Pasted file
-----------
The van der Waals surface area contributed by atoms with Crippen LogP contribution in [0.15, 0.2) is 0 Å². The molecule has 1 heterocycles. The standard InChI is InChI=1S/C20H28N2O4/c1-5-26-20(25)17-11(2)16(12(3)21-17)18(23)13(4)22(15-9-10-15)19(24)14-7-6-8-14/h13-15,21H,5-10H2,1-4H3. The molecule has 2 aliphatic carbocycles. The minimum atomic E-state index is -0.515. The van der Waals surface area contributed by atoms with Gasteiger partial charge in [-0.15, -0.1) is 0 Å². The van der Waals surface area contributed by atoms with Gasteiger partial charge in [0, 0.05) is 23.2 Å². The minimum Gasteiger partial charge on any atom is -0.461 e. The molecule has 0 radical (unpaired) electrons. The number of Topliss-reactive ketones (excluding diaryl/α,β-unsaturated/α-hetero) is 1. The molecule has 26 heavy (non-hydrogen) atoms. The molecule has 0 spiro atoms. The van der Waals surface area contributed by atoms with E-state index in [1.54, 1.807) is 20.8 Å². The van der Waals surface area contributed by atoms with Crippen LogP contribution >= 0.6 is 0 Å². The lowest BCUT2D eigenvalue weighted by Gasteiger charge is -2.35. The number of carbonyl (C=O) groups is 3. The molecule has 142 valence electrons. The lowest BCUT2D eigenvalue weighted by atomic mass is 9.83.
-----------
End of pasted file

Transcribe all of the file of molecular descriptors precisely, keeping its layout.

The van der Waals surface area contributed by atoms with Crippen LogP contribution in [0.15, 0.2) is 0 Å². The molecule has 1 heterocycles. The standard InChI is InChI=1S/C20H28N2O4/c1-5-26-20(25)17-11(2)16(12(3)21-17)18(23)13(4)22(15-9-10-15)19(24)14-7-6-8-14/h13-15,21H,5-10H2,1-4H3. The molecule has 2 aliphatic carbocycles. The minimum atomic E-state index is -0.515. The van der Waals surface area contributed by atoms with Gasteiger partial charge in [-0.15, -0.1) is 0 Å². The van der Waals surface area contributed by atoms with Gasteiger partial charge in [0, 0.05) is 23.2 Å². The minimum Gasteiger partial charge on any atom is -0.461 e. The molecule has 0 radical (unpaired) electrons. The number of Topliss-reactive ketones (excluding diaryl/α,β-unsaturated/α-hetero) is 1. The molecule has 26 heavy (non-hydrogen) atoms. The molecule has 0 spiro atoms. The van der Waals surface area contributed by atoms with E-state index in [1.54, 1.807) is 20.8 Å². The van der Waals surface area contributed by atoms with Crippen LogP contribution >= 0.6 is 0 Å². The lowest BCUT2D eigenvalue weighted by Gasteiger charge is -2.35. The number of carbonyl (C=O) groups is 3. The molecule has 142 valence electrons. The lowest BCUT2D eigenvalue weighted by atomic mass is 9.83.